“It's the most wonderful time of the year!” You probably remember the singing parents in the Staples ad. So funny, and true! And if your kids are college age, like mine, you may have wiped a tear when reading Beverly Beckham’s piece in the Boston Globe, “I was the sun, the kids were my planets.”
Back-to-School is as much about MOM as it is about kids (and teachers). While moms miss their kids, it’s also time for mom to learn and grow. Moms welcome the opportunity to do something for themselves for a change, and retailers can help. You don’t have to sell pencils or lunch bags to participate. Offer moms the opportunity and ability to learn something new themselves, or renew a prior hobby or sport. Consider what the following moms said they plan to do, once their children are back in school:
“I’m taking a drawing class!”
“We are expanding the 2nd floor, so I am picking out new paint and will be doing that.”
“I’d like to re-paint the bathroom and maybe re-decorate the living room. We’re having company for the holidays, and I want the place to look great!”
There is so much opportunity to talk to moms and help them achieve their short term goals, and maybe some long-term ones as well. Whether you’re a grocer, a paint store, a gym, or you sell yoga mats or tulip bulbs, engage moms by demonstrating how you can help them achieve something this season. They will re-pay you with their purchases, loyalty, and recommendations.
And don’t forget to also talk to moms about their kids – they’re #1 with them, and they want to explore and enjoy fall with their families. From leaf peeping and apple picking, to biking and soccer, moms look for ways to connect their families in the midst of busy schedules.
Kathy Ofsthun is an Account Director at CMB, specializing in Shopper Insights. Follow her on twitter @ShopperMRX, or find her at the mall, a SoHo boutique or the nearest estate sale!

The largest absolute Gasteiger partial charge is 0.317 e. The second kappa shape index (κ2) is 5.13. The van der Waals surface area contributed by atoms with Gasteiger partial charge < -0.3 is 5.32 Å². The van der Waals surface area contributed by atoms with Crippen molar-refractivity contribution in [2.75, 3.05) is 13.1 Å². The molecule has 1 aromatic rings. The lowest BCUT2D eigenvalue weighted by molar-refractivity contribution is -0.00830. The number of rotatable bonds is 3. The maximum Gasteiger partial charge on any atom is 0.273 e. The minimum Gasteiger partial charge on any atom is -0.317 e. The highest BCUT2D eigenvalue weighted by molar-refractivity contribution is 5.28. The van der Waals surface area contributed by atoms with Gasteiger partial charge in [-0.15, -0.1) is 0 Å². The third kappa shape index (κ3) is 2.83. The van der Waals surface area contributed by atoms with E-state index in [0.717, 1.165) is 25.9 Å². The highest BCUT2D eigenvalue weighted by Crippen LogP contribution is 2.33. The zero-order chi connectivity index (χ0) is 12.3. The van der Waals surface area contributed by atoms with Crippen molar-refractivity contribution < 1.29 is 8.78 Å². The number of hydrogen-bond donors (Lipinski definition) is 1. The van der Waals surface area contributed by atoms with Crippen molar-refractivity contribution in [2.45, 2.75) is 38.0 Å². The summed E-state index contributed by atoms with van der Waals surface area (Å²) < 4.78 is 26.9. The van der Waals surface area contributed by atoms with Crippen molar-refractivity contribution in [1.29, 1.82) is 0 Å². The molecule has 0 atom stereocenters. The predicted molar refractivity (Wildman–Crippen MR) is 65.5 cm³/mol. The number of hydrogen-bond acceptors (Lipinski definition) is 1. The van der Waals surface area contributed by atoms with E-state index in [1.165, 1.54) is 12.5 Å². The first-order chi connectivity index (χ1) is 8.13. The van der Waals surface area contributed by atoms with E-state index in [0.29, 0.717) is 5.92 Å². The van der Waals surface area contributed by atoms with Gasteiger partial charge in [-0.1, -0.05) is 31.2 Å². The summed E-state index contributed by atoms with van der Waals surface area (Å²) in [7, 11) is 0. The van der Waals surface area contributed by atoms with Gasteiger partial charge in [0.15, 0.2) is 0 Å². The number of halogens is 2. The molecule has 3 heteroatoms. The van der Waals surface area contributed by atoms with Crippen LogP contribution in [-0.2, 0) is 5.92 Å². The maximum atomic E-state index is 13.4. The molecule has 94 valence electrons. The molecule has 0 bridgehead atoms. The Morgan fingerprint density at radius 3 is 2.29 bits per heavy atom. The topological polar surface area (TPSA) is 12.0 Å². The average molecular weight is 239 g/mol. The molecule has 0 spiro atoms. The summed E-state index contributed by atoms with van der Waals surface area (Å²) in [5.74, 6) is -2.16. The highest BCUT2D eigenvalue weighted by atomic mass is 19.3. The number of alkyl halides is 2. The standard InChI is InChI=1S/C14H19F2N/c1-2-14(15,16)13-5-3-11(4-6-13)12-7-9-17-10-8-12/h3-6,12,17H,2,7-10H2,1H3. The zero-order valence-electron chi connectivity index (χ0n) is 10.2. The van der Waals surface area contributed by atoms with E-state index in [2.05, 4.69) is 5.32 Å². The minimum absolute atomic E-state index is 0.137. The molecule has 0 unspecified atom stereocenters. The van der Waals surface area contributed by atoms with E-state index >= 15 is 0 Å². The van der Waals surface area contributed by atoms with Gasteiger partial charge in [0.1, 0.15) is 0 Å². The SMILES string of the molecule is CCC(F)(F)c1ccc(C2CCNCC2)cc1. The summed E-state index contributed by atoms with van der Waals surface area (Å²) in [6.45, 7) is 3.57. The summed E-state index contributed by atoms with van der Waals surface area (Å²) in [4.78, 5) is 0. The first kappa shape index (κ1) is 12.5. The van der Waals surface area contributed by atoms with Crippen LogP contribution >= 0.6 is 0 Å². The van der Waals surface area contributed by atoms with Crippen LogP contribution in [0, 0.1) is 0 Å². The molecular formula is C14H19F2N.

Recently I wrote about our latest consumer pulse study – “How Smartphones are Changing the Retail Shopping Experience.” The report revealed several emergent consumer behaviors and received considerable media coverage, something that we’re all pretty excited about. From the consumer’s perspective, the tone of my post was mostly upbeat. And why not? One of the key conclusions of our study was that smartphones empower consumers to find the best products and the best deals from inside the store. What’s not to like?
As it turns out, maybe a few things. The study also showed that consumers have a few misconceptions about how privacy works on a smartphone. Take a look at this graph:
As you can see, more than two-thirds of consumers believe that application developers are mandated to institute privacy policies. That’s incorrect. Outside of the policies created by app marketplaces (maintained by Apple, Google, Microsoft, etc) there are currently no required regulations for smartphone apps and privacy. As a result, there have been instances of apps behaving badly – doing things like scraping personal data and sending it to China for “marketing purposes.”
Another issue worth considering is smartphone security when the device is connected to WiFi instead of the carrier’s mobile network. Over at GigaOM, Kevin Tofel wrote a great piece suggesting that retailers provide free in-store WiFi access to potential customers. If that happens, surfing the web in the aisle on your smartphone could become just as risky as surfing that unsecured coffee shop network on your PC. A little over a year ago, security researchers demonstrated that it was possible to “steal your passwords, personal info, and email credentials” from Apple, Nokia, and Android devices connected to WiFi networks.
Ultimately, consumers don’t yet see a fundamental difference between the risk taken while shopping on a PC versus shopping on a smartphone.